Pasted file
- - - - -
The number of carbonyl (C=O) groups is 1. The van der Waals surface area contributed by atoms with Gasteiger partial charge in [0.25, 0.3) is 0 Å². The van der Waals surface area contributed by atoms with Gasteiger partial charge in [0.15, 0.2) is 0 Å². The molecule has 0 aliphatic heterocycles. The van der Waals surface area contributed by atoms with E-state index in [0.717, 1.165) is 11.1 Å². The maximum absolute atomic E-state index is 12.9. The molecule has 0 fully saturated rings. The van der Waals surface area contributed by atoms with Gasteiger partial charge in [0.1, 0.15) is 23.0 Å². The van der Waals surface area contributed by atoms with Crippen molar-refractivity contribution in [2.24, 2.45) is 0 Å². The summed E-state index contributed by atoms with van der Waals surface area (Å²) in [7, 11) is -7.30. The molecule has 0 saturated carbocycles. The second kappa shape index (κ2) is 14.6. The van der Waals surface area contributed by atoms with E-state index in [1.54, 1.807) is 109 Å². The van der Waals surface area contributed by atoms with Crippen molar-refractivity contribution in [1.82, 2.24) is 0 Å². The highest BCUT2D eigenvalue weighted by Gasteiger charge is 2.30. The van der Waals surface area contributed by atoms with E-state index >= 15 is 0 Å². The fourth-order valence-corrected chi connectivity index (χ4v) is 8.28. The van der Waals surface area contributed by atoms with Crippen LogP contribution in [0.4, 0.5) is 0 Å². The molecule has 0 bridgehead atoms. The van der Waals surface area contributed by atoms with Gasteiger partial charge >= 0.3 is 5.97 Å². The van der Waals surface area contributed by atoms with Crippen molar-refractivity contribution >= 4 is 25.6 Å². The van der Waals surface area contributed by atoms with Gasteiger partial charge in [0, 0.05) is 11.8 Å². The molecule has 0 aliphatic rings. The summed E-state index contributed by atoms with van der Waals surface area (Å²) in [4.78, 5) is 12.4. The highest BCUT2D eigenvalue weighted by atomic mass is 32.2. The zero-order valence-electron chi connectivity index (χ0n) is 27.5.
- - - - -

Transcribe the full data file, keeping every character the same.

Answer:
The number of carbonyl (C=O) groups is 1. The van der Waals surface area contributed by atoms with Gasteiger partial charge in [0.25, 0.3) is 0 Å². The van der Waals surface area contributed by atoms with Gasteiger partial charge in [0.15, 0.2) is 0 Å². The molecule has 0 aliphatic heterocycles. The van der Waals surface area contributed by atoms with E-state index in [0.717, 1.165) is 11.1 Å². The maximum absolute atomic E-state index is 12.9. The molecule has 0 fully saturated rings. The van der Waals surface area contributed by atoms with Gasteiger partial charge in [0.1, 0.15) is 23.0 Å². The van der Waals surface area contributed by atoms with Crippen molar-refractivity contribution in [2.24, 2.45) is 0 Å². The summed E-state index contributed by atoms with van der Waals surface area (Å²) in [7, 11) is -7.30. The molecule has 0 saturated carbocycles. The second kappa shape index (κ2) is 14.6. The van der Waals surface area contributed by atoms with E-state index in [1.54, 1.807) is 109 Å². The van der Waals surface area contributed by atoms with Crippen molar-refractivity contribution in [1.82, 2.24) is 0 Å². The highest BCUT2D eigenvalue weighted by Gasteiger charge is 2.30. The van der Waals surface area contributed by atoms with E-state index >= 15 is 0 Å². The fourth-order valence-corrected chi connectivity index (χ4v) is 8.28. The van der Waals surface area contributed by atoms with Crippen LogP contribution in [0.4, 0.5) is 0 Å². The molecule has 0 bridgehead atoms. The van der Waals surface area contributed by atoms with Gasteiger partial charge >= 0.3 is 5.97 Å². The van der Waals surface area contributed by atoms with Crippen molar-refractivity contribution >= 4 is 25.6 Å². The van der Waals surface area contributed by atoms with Gasteiger partial charge in [0, 0.05) is 11.8 Å². The molecule has 0 aliphatic rings. The summed E-state index contributed by atoms with van der Waals surface area (Å²) in [4.78, 5) is 12.4. The highest BCUT2D eigenvalue weighted by atomic mass is 32.2. The zero-order valence-electron chi connectivity index (χ0n) is 27.5.